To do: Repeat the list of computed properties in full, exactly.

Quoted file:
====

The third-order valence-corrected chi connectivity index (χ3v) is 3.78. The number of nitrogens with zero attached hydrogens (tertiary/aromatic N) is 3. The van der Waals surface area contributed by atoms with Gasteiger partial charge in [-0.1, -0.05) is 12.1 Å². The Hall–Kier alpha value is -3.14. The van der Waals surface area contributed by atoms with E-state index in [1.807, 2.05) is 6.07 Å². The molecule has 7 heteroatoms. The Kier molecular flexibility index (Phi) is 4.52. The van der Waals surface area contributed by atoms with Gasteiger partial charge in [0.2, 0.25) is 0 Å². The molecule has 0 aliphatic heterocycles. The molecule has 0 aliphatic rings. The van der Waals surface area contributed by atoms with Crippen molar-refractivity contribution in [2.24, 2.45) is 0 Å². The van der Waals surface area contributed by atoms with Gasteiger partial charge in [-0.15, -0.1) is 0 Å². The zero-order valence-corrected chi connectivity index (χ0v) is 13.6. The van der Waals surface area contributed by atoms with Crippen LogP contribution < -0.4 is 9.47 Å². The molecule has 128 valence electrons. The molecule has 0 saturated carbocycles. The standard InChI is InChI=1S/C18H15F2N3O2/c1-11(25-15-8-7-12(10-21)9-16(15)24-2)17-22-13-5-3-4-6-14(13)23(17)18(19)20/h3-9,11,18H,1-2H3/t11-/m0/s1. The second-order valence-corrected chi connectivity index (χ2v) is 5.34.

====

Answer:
The third-order valence-corrected chi connectivity index (χ3v) is 3.78. The number of nitrogens with zero attached hydrogens (tertiary/aromatic N) is 3. The van der Waals surface area contributed by atoms with Gasteiger partial charge in [-0.1, -0.05) is 12.1 Å². The Hall–Kier alpha value is -3.14. The van der Waals surface area contributed by atoms with E-state index in [1.807, 2.05) is 6.07 Å². The molecule has 7 heteroatoms. The Kier molecular flexibility index (Phi) is 4.52. The van der Waals surface area contributed by atoms with Gasteiger partial charge in [0.2, 0.25) is 0 Å². The molecule has 0 aliphatic heterocycles. The molecule has 0 aliphatic rings. The van der Waals surface area contributed by atoms with Crippen molar-refractivity contribution in [2.24, 2.45) is 0 Å². The van der Waals surface area contributed by atoms with Gasteiger partial charge in [-0.15, -0.1) is 0 Å². The zero-order valence-corrected chi connectivity index (χ0v) is 13.6. The van der Waals surface area contributed by atoms with Crippen LogP contribution < -0.4 is 9.47 Å². The molecule has 128 valence electrons. The molecule has 0 saturated carbocycles. The standard InChI is InChI=1S/C18H15F2N3O2/c1-11(25-15-8-7-12(10-21)9-16(15)24-2)17-22-13-5-3-4-6-14(13)23(17)18(19)20/h3-9,11,18H,1-2H3/t11-/m0/s1. The second-order valence-corrected chi connectivity index (χ2v) is 5.34.